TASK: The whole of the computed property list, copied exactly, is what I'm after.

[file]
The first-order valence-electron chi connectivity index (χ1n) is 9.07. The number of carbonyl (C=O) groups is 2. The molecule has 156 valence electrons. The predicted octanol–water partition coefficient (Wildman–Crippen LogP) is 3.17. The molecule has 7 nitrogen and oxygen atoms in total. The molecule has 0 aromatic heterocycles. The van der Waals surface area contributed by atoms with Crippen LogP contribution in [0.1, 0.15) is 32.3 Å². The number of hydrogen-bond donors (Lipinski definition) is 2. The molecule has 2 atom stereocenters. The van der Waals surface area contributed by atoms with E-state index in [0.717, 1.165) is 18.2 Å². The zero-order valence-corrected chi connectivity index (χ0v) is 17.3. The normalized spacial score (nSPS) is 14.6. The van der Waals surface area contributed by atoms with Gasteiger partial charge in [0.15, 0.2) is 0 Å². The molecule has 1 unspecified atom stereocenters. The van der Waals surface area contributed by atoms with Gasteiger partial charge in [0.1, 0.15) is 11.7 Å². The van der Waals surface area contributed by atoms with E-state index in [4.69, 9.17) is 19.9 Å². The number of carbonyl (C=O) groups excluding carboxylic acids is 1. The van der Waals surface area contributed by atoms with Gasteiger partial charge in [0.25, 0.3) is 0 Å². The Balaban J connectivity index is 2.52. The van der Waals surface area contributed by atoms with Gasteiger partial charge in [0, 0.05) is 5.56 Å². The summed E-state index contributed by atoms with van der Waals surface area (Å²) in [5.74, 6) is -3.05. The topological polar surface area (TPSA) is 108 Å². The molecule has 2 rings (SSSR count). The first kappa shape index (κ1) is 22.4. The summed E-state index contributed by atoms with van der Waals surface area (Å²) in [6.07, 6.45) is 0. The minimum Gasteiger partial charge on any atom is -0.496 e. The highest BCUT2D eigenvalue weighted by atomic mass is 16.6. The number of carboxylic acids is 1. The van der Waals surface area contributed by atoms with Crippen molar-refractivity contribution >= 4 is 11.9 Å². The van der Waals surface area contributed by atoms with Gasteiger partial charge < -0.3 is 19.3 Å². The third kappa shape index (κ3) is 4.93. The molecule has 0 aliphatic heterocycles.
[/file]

The first-order valence-electron chi connectivity index (χ1n) is 9.07. The number of carbonyl (C=O) groups is 2. The molecule has 156 valence electrons. The predicted octanol–water partition coefficient (Wildman–Crippen LogP) is 3.17. The molecule has 7 nitrogen and oxygen atoms in total. The molecule has 0 aromatic heterocycles. The van der Waals surface area contributed by atoms with Crippen LogP contribution in [0.1, 0.15) is 32.3 Å². The number of hydrogen-bond donors (Lipinski definition) is 2. The molecule has 2 atom stereocenters. The van der Waals surface area contributed by atoms with E-state index in [0.717, 1.165) is 18.2 Å². The zero-order valence-corrected chi connectivity index (χ0v) is 17.3. The normalized spacial score (nSPS) is 14.6. The van der Waals surface area contributed by atoms with Gasteiger partial charge in [0.15, 0.2) is 0 Å². The molecule has 1 unspecified atom stereocenters. The van der Waals surface area contributed by atoms with Gasteiger partial charge in [0.1, 0.15) is 11.7 Å². The van der Waals surface area contributed by atoms with E-state index in [4.69, 9.17) is 19.9 Å². The number of carbonyl (C=O) groups excluding carboxylic acids is 1. The van der Waals surface area contributed by atoms with Gasteiger partial charge in [0.25, 0.3) is 0 Å². The Balaban J connectivity index is 2.52. The van der Waals surface area contributed by atoms with Gasteiger partial charge in [0, 0.05) is 5.56 Å². The summed E-state index contributed by atoms with van der Waals surface area (Å²) in [5.74, 6) is -3.05. The topological polar surface area (TPSA) is 108 Å². The molecule has 2 rings (SSSR count). The first kappa shape index (κ1) is 22.4. The summed E-state index contributed by atoms with van der Waals surface area (Å²) in [6.07, 6.45) is 0. The minimum Gasteiger partial charge on any atom is -0.496 e. The highest BCUT2D eigenvalue weighted by atomic mass is 16.6. The number of carboxylic acids is 1. The van der Waals surface area contributed by atoms with Crippen molar-refractivity contribution >= 4 is 11.9 Å². The van der Waals surface area contributed by atoms with Gasteiger partial charge < -0.3 is 19.3 Å². The third kappa shape index (κ3) is 4.93. The molecule has 0 aliphatic heterocycles.